Management of peat bogs on Harden Moor  

Danny Jackson, Countryside Service Manager at Bradford Council, describes some of the work they are doing on upland moors to provide both climate mitigation and resilience. 

What’s important about blanket bogs? 

Our moorland at Ilkley, Baildon, Harden and Penistone Hill near Haworth contains active blanket bog which is permanently wet due to high levels of rainfall. This helps peat to form, which absorbs carbon and stores it more effectively than trees.  

High levels of rainfall have increased due to global warming, which can cause flooding in the valleys.  Keeping our moors wet and encouraging blanket bog assists with flood reduction and will also make these sites more resilient to wildfire, which is also an increasing threat. 

Large scale natural management across a whole catchment has the most impact but even small, local interventions are worth considering.  

What changes have you made? 

Our Countryside Service are “slowing the flow”. They are blocking ditches and drains to keep the water on the land for longer. They are also planting sphagnum moss which holds the water and forms peat.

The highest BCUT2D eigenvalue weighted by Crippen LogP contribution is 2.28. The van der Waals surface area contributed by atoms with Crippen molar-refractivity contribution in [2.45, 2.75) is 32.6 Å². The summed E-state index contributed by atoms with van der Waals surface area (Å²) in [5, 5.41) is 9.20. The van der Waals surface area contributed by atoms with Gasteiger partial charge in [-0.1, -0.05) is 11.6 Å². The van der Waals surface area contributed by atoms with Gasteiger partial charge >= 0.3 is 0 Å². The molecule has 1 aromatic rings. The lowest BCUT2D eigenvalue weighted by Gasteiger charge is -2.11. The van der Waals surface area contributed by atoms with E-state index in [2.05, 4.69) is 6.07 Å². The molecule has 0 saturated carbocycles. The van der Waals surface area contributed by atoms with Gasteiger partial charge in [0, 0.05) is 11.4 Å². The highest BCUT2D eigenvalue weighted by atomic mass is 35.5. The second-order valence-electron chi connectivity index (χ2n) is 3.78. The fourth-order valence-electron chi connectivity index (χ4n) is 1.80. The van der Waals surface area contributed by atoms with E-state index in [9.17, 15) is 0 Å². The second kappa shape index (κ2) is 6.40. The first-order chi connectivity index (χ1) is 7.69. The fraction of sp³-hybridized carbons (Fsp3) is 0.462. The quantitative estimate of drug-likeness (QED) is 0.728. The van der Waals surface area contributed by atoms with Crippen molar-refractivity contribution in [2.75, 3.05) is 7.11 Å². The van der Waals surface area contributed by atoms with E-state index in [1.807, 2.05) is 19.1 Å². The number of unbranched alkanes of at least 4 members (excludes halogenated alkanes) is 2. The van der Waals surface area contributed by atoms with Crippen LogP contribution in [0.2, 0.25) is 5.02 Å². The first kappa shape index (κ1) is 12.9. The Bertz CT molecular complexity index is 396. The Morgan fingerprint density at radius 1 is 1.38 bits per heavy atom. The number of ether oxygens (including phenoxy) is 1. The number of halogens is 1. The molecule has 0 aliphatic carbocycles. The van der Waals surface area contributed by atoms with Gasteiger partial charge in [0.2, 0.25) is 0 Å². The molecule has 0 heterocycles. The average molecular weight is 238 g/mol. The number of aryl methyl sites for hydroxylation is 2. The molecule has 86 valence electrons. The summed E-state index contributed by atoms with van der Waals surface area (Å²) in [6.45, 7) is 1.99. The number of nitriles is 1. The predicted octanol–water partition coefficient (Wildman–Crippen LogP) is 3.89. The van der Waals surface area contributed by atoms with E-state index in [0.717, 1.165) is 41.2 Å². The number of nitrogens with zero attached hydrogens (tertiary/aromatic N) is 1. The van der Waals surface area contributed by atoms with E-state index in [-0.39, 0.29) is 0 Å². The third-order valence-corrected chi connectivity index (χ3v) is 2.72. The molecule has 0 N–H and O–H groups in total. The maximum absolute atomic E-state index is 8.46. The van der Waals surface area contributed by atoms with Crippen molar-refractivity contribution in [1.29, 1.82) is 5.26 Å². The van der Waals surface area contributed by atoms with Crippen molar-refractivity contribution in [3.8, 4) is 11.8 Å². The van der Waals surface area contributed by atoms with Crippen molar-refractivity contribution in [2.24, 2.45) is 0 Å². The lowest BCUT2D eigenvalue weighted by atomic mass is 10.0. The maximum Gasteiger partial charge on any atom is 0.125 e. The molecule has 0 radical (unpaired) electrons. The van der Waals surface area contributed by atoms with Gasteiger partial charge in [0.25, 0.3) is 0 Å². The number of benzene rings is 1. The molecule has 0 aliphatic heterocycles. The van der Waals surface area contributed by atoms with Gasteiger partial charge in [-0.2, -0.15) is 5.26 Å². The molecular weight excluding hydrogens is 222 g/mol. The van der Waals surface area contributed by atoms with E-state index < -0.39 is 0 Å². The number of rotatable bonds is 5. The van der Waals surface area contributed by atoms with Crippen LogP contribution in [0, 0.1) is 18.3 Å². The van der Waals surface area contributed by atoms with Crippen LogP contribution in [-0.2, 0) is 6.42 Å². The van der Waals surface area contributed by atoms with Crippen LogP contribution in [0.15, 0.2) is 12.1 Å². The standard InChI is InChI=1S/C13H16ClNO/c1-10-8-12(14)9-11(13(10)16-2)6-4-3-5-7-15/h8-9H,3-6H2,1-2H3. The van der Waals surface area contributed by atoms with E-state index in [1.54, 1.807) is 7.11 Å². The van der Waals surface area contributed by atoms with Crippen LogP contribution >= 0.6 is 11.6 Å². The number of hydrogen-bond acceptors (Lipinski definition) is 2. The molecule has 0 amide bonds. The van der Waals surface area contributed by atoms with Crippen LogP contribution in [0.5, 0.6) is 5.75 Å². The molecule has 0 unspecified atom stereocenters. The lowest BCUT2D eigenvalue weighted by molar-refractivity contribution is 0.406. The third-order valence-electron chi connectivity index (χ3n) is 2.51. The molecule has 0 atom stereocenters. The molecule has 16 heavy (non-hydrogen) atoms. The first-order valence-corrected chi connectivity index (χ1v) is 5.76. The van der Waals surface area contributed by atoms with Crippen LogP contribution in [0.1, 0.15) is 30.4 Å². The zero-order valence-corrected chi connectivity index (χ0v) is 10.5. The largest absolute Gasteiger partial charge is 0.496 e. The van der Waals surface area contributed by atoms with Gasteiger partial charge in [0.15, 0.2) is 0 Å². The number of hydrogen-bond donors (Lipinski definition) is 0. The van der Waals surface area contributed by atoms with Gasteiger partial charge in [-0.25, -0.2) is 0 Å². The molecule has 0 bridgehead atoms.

Who do you work in partnership with? 

We work in partnership with the Environment Agency, the Peak District National Park-based Moors for the Future Partnership and Friends of Ilkley Moor.  

Our two natural flood management projects at Harden Moor and at Backstone Beck on Ilkley Moor are funded by the Environment Agency. The Moors for the Future Partnership contributed “Building Blocks” funding for sphagnum planting. 

What benefits are you seeing from your work? 

The work produces a range of multiple benefits or eco-system services – including flood reduction, increased biodiversity, reduction in carbon emissions, increased air and water quality, plus a range of recreational and public health benefits. The wetter moorland will also help reduce the risk or spread of moorland fires.   

The carbon capture and retention benefits of this work will be monitored following baseline carbon storage surveys. 

Have there been any unexpected outcomes? 

We have been pleasantly surprised by the level of public interest and support. 

What are your future plans? 

We are sharing good practice with other landowners. 

Cllr Alex Ross-Shaw, Portfolio Holder for Regeneration, Planning and Transport, said: “This natural flood management project is an important element of our moorland management – helping to reduce flooding and create favourable conditions for wildlife and carbon storage.  We hope to be able to replicate similar approaches on our other moorland sites, demonstrating our commitment to securing multiple-benefits from these landscapes.”